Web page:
Sublime white sand beaches, astonishing marine life, beautiful hotels, and dreamy spa experiences. These are some of the reasons why we’ve chosen the Maldives as our Best Destination in Asia for 2021. This fragile archipelago also has a growing number of sustainable resorts and pioneering green initiatives, so you can minimise your impact on the earth during your stay.
Last year, the Maldives was named World’s Leading Travel Destination at the World Travel Awards — testament to just how popular this island destination is with travelers everywhere. There are 26 atolls, fringed by lagoons, reefs and farus (tiny atolls). Many resorts, along with capital city Malé are located in North Malé Atoll. Baa Atoll is a UNESCO Biosphere Reserve, with seas full of manta rays and whale sharks. Altogether, the islands are home to more than 100 resorts, many of them ultra-luxurious — and expensive.
The Whale Bar at St Regis Maldives Vommuli Resort.
Wherever you stay, you can expect to dive and snorkel in warm water teeming with tropical fish, rejuvenate in beautiful spas, and gaze at the stars in the clearest night skies in the world. Many once in-a-lifetime experiences can be had, from dining under the sea, to swimming while bioluminescent organisms glow all along the shoreline.
Something else special about the Maldives is the imaginatively designed resorts. With winding boardwalks leading to leafy hideaways built from wood, stone, thatch, there’s no ugly architecture here. At Soneva Jani 81 in Noonu Atoll, villas have enchanting features; retractable roofs so you can see the stars, water slides, and lookout towers.
At the Waldorf Astoria Maldives Ithaafushi 75 you can dine in private treetop pods. At Conrad Maldives Rangali Island 85 you can sleep under the sea with fish swimming all around. Perched out in the ocean, the whale-shaped bar at The St. Regis Maldives Vommuli Resort 79 is another cool piece of resort design.
This year sees the opening of the Ritz Carlton on North Malé Atoll, with six restaurants, two bars and secluded villas with private beaches. Also new is Patina Maldives which has a sustainable ethos and biophilic design full of renewable materials and natural light. Kagi Maldives a 50-villa wellness resort offering retreats and spa breaks, opened at the end of last year.
The Maldives faces many challenges to its unique environment because of climate change. 80 percent of land is less than one metre above sea level, meaning there are real risks from rising sea levels. Between 2014 and 2017, a large number of the island’s reefs were damaged during a disastrous worldwide bleaching event.
In 2020, the country was ranked a dismal 127 (out of 180) in the Environmental Performance Index, which uses data to rate countries on their environmental health. There are record levels of microplastics, and continued resort expansion — with 11 opening this year alone — threatens marine life and the stability of reefs.
Some Maldivian resorts have always worried about these problems. Anantara was one of the first brands to protect coral reefs in the Maldives, creating coral nurseries as far back as 2010. As a result of reef restoration projects, coral at Anantara Dhigu Maldives Resort 72 is now growing back, and is up to 1000 times larger than when projects there began.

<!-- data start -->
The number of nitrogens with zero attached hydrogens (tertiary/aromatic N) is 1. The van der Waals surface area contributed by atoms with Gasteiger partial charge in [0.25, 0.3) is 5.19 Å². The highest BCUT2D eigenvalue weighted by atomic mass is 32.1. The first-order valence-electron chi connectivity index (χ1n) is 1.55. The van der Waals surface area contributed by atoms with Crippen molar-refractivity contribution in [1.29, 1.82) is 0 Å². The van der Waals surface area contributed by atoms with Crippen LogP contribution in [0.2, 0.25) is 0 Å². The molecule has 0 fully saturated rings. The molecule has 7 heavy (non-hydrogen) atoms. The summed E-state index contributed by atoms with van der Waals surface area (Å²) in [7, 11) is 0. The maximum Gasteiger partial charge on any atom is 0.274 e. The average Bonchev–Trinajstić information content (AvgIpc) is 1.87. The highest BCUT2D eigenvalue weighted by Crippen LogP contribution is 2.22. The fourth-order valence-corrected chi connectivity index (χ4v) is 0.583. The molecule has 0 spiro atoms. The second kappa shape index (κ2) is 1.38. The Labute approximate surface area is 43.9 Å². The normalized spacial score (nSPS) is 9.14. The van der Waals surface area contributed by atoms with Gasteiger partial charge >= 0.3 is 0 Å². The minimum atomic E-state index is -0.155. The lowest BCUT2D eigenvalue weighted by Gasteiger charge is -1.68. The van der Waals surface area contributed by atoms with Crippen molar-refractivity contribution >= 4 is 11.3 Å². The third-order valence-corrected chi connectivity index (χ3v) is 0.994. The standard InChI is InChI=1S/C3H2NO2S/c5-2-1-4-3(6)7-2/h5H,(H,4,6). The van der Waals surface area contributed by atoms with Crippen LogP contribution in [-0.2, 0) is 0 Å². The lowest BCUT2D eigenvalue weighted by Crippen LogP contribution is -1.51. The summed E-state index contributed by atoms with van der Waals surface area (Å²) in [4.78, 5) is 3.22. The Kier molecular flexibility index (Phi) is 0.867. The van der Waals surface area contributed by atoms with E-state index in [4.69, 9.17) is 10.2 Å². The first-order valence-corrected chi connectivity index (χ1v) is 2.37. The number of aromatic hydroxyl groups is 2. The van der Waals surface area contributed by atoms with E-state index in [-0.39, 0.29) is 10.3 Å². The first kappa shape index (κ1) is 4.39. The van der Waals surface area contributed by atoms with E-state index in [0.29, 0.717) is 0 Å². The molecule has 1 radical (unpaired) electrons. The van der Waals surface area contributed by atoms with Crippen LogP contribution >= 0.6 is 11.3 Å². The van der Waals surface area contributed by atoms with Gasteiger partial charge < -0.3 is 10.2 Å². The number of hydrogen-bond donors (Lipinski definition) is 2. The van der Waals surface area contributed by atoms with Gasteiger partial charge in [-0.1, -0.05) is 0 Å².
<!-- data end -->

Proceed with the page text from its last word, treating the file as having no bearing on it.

Soneva has been pioneering sustainability in the Maldives for 25 years, leading the way in banning plastic, using glass-bottled drinking water and reusing waste. Their chic eco resort Soneva Fushi 88 has zero carbon emissions, recycles 90 percent of waste and makes and sells tonnes of charcoal and coconut oil each year.
Gili Lankanfushi 85 in North Malé Atoll is a luxury resort with a laid-back, eco philosophy. Their organic garden grows more than 20 different crops used in their restaurants. Food waste is recycled using mechanical composters. There’s also new Kudadoo, an ultra-luxurious all inclusive resort in Lhaviyani Atoll, which opened in 2019 and is fully solar powered and plastic free.
Many eco programs at resorts allow guests to get involved. At Anantara Kihavah Maldives Villas 88 you can snorkel to the reef and tie on pieces of broken coral with the in-house scientists. At Vakkaru Maldives 75 (and many other resorts) you can join in reef cleanups, ridding them of debris, plastic and other rubbish. In 2018, the world’s largest 3D printed reef was created at Summer Island Maldives 72. Guests can plant coral on this new home for marine life, and be sent updates on its growth throughout the year.
Plant-based dining in Soneva Jani’s organic garden.
If you’re vegan or vegetarian and heading to the Maldives then you’re in luck; plant-based dining is a growing trend. The new Patina Maldives has a plant-based restaurant, Roots. Gili Lankunfushi offers vegan cookery classes and has plant-based menus and room amenities. Soneva Jani’s new food concept, So Wild, takes 90 percent of ingredients from the resort’s organic garden.
Away from the high-end resorts, it’s totally possible to explore the islands on a budget. Smaller hotels have air conditioned rooms for a little as $150 per night. Cocogiri in Vaavu Atoll has beach villas from $178 per person per night. Kuramathi on Rasdhoo Atoll has water villas from $248 per night.
Another way to see the Maldives on a budget is to avoid resorts altogether. Most are built on privately-owned islands but many local islands can be reached by speedboat or ferry, where you’ll find guest houses and homestays in small towns and fishing villages. Connecting with local people and putting money back into the economy are also ways to reduce your impact in the Maldives.